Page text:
Secondly, you need long-term memory – recall of what you learned or experienced a while ago. The pathways supporting long-term memory can be developed by encouraging focus and sensory visualization. For instance, you can try to memorize a longer shopping list by creating a lively story involving all the items; or to remember people’s names by associating the words with personal characteristics. These techniques not only help your present ability to remember – they also act as exercises to keep your brain more healthy and active.

Develop a hobby and practise, practise, practise
If you have a hobby which interests you, then use that motivation to push you to hours of practice. The intense focus required for improvement – whatever the activity – leads, even in adulthood, to dramatic changes in the brain’s structure and function. The important thing is to be always stretching your capacities, and finding new ways to develop your skills.

Use action video games
Action video gamers have better visual search and attention skills, short-term memory, and response times. One hour a day is enough to make a noticeable difference. Your visual fine-tuning will improve, as well as your ability to respond to simultaneously occurring events. Surgeons who play video games for more than three hours per week make fewer errors, and work faster, in the operating room. Elderly subjects do better in intelligence tests after only one hour of gaming per week. So, rather than regarding action video games as the preserve of the ‘young’, join the fun… just watch out for the addictive nature of many of them!

Keep educating yourself
In general, people with more education are less likely to be diagnosed with dementia in their lifetime. Education trains more efficient use of available brain networks, and is thought to compensate for the loss of resources associated with dementia. It may not stop dementia taking hold eventually, but it significantly delays the effects of its onset by developing ‘cognitive reserve’ – your brain’s equivalent of a savings account.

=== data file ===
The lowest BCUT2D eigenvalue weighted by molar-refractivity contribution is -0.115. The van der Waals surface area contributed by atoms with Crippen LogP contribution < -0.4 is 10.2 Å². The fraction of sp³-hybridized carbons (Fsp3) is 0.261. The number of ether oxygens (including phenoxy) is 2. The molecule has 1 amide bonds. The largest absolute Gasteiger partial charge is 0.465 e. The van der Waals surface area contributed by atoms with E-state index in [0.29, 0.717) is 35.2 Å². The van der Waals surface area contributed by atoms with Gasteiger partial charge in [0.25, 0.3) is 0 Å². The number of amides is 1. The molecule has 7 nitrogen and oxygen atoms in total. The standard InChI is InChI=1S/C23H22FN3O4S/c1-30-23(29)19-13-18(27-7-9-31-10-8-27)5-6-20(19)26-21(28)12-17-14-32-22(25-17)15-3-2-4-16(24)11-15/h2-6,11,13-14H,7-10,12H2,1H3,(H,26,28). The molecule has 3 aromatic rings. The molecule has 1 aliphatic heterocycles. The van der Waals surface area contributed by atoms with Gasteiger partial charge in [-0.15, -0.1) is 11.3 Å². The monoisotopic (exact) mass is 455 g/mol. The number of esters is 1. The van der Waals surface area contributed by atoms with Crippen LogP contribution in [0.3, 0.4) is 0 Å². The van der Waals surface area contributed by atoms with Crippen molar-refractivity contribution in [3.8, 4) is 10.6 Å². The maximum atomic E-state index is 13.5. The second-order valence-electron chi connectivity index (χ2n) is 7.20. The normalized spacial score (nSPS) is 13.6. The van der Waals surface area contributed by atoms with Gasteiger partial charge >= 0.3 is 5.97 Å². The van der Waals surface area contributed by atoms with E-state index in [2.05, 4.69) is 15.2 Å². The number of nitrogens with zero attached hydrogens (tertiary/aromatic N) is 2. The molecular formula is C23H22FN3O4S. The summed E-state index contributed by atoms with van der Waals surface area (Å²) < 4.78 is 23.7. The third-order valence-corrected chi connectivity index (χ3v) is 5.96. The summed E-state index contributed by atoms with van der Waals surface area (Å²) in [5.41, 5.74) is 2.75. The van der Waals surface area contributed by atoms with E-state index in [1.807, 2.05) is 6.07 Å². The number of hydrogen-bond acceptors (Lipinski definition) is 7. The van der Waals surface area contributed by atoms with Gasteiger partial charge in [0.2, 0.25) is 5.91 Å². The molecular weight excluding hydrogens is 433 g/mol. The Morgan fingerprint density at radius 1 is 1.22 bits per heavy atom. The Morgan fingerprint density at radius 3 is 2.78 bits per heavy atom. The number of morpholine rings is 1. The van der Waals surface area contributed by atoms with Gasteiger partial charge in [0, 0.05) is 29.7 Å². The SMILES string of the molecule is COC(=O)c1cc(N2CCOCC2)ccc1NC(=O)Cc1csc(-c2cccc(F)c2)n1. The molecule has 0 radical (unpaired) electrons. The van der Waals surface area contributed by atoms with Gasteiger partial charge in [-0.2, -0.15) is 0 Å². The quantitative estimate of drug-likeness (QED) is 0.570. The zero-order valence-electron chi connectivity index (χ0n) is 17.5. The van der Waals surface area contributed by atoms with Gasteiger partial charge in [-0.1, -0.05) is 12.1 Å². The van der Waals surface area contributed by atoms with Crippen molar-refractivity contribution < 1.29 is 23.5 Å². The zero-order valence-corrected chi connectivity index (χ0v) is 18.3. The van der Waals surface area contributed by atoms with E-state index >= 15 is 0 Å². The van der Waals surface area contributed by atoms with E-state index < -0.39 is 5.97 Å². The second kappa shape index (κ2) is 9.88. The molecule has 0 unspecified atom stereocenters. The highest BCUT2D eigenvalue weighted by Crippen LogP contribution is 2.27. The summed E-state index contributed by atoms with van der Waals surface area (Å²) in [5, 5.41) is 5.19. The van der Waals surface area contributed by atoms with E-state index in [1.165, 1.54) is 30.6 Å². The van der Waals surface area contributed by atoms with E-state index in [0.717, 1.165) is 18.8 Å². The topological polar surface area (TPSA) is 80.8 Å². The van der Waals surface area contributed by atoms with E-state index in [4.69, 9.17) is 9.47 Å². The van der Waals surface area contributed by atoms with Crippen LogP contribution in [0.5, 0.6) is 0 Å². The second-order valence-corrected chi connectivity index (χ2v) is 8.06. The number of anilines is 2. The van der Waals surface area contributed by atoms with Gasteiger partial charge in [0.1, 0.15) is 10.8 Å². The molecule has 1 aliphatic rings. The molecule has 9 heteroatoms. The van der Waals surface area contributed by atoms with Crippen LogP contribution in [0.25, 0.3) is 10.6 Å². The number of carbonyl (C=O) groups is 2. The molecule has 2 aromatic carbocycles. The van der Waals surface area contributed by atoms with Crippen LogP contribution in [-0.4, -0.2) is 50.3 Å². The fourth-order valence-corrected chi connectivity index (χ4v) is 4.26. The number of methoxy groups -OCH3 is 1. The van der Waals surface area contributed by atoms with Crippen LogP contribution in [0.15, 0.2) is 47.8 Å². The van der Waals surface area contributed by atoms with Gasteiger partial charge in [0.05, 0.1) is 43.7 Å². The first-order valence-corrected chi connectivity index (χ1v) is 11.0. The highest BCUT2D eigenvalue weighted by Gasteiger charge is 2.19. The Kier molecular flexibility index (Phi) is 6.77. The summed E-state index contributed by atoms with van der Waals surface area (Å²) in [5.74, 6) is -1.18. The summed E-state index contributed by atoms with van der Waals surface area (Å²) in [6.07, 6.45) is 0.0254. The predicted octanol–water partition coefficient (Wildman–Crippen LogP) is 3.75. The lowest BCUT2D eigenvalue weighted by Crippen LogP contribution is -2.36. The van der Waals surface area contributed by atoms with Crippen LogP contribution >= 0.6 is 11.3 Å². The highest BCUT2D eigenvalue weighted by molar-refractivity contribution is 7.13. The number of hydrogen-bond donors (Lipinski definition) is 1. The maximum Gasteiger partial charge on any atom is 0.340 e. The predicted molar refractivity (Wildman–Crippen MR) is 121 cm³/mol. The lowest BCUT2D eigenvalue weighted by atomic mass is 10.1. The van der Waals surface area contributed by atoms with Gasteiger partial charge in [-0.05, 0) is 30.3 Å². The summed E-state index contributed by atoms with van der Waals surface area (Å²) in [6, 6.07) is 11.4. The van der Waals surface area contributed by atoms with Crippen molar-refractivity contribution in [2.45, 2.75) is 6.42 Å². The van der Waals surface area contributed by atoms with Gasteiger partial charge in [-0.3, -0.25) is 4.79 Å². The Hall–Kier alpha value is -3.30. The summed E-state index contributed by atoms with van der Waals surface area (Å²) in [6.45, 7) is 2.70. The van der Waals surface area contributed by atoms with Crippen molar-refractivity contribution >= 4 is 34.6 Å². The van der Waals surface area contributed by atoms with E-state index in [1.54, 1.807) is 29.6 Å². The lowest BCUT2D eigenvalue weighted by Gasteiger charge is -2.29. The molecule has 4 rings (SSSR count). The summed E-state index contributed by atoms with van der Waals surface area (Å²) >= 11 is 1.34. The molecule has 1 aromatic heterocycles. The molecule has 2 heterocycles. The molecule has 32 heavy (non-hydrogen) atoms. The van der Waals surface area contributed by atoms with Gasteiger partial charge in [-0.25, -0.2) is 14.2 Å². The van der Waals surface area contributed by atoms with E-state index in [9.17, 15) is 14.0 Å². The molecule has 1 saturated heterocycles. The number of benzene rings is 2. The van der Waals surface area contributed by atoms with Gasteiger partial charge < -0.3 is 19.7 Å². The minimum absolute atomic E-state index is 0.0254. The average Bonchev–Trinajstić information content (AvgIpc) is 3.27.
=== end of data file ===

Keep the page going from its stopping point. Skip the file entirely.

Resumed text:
Reduce stress
A final, more emotional recommendation: stress is known to make the brain less efficient, and to hasten its decline. So avoiding stress, at all ages, makes sense in terms of preserving brain function.

A comfort – an advantage of having an older brain
Finally, psychologists acknowledge one important capacity of the mature brain which is deficient in younger brains. While young brains are better at ‘fluid intelligence’ (solving new and unpredictable problems), older brains have better ‘crystallized intelligence’ (using expertise and judgement to solve predictable problems). Finding a social use for any special expertise you have will maximise your self-esteem, as well as reinforcing your memory.

In summary, make sure you eat well (a Mediterranean diet is a good guide), and keep giving yourself physical and mental challenges, developing new and interesting hobbies, until the day you drop. That’s not rocket science. But it is brain science!

Think Smart, a book by neuroscientist Richard Restak, contains tips for keeping your brain healthy throughout your life. This article is a short summary of the book’s main recommendations for maintaining good brain performance in old age.

Thursday, December 2, 2010


I always thought so! Results from Ohio State University support the idea that sugar intake reduces aggressive behaviour.

Winning competitors in a game were given the chance to punish the loser with a blast of noise. Those given sugared lemonade were less aggressive in their punishment than those given unsugared lemonade.

So next time you are caught with a can of coke, just say you're doing the world a favour and keeping the peace!